Strengthening Canada’s system of governance

It’s fair to say that, as a rule, governments have no shortage of acronyms. However, when “MF” echoes through Ottawa’s corridors of power, the term relates not to a programme, project or ministry but an individual: one Maryantonett Flumian. Such is her status in town that she enjoys instant recognition by virtue of her initials alone.

Some of this can be traced to her engaging personality. But it is also a testament to her 30 years at the top tier of Canada’s public service. Her career has spanned federal and provincial government, as well as domains such the labour market and serving as the first deputy minister of Service Canada, which is where Canadians go whether online, by phone, or in person to access government programmes, services and benefits.

“I always relate to these subjects as a recovering public servant,” she jokes. “I haven’t been there for six years, but it is impossible not to have a love for the subject and the work that is done there especially right now. The prime minister has said he sees the public service as a true partner, and he has stressed the value of government as being the social platform from which all sorts of good can come. If we can combine this with the trust that is out there for government then it takes us to some very exciting places.”

Through the looking-glass

For the past several years, MF has resided at the Institute on Governance. Its location, just a few blocks away from Ottawa’s Parliament Hill, is an apt geographic metaphor for its influence and reach into Canada’s system of government as well as countries as far away as Iraq, China and Botswana. Its mission is to “advance better governance in the public interest”, and it seems a perfect fit for someone of her experience and connections. There is clearly much for her and the IoG team to get their teeth into.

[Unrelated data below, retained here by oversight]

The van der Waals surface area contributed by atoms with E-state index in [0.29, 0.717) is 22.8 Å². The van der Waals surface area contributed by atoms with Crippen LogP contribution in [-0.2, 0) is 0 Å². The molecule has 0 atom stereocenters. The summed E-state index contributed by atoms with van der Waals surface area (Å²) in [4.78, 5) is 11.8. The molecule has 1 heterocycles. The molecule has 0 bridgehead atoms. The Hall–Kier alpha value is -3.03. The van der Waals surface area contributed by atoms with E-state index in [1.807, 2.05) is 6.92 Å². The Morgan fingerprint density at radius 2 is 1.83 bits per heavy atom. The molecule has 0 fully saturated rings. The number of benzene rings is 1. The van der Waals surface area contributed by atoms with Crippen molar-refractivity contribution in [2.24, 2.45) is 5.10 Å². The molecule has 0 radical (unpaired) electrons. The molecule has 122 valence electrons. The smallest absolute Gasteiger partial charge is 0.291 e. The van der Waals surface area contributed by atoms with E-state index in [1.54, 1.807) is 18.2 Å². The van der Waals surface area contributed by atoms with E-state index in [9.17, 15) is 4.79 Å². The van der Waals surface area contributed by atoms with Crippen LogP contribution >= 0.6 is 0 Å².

“Government needs to go from black box to glass box,” she says. “Citizens will come periodically and gaze in, but even if it is just periodically boy do we need to change the way we dress. We need to think about what it is like for people to be looking at the inside of government the processes and policies and we have a lot of sprucing up to do, especially if we are inviting them, and civil society, to have a peek in.”

This heightened sense of transparency can be traced in large part, she believes, to the digital technology that is currently helping policymakers worldwide rethink services and how they deliver these services to the public. “Things like deliverology and open data are about restoring trust and relevance to an institutional base which I think is fundamentally important but the digital era we find ourselves in enables us to work very differently, more rapidly and much more transparently,” she says. “This is about not only how citizens see ourselves but how we work. And so with plans like citizen-centric policies, transparency and so on, we have to always keep in mind that this is different to what has come before.”

So, with this in mind, how should Canadian policymakers think differently?

Chasing the governance changes

That the pace of digital change heralds huge potential and opportunities for government is widely accepted. From upgrading government websites to make them more user-friendly something that is urgently required in Canada to using real-time data to shape the implementation of policies, the possibilities seem limitless. MF suggests, however, that the way government is structured in Canada is yet to align with these rapidly changing times.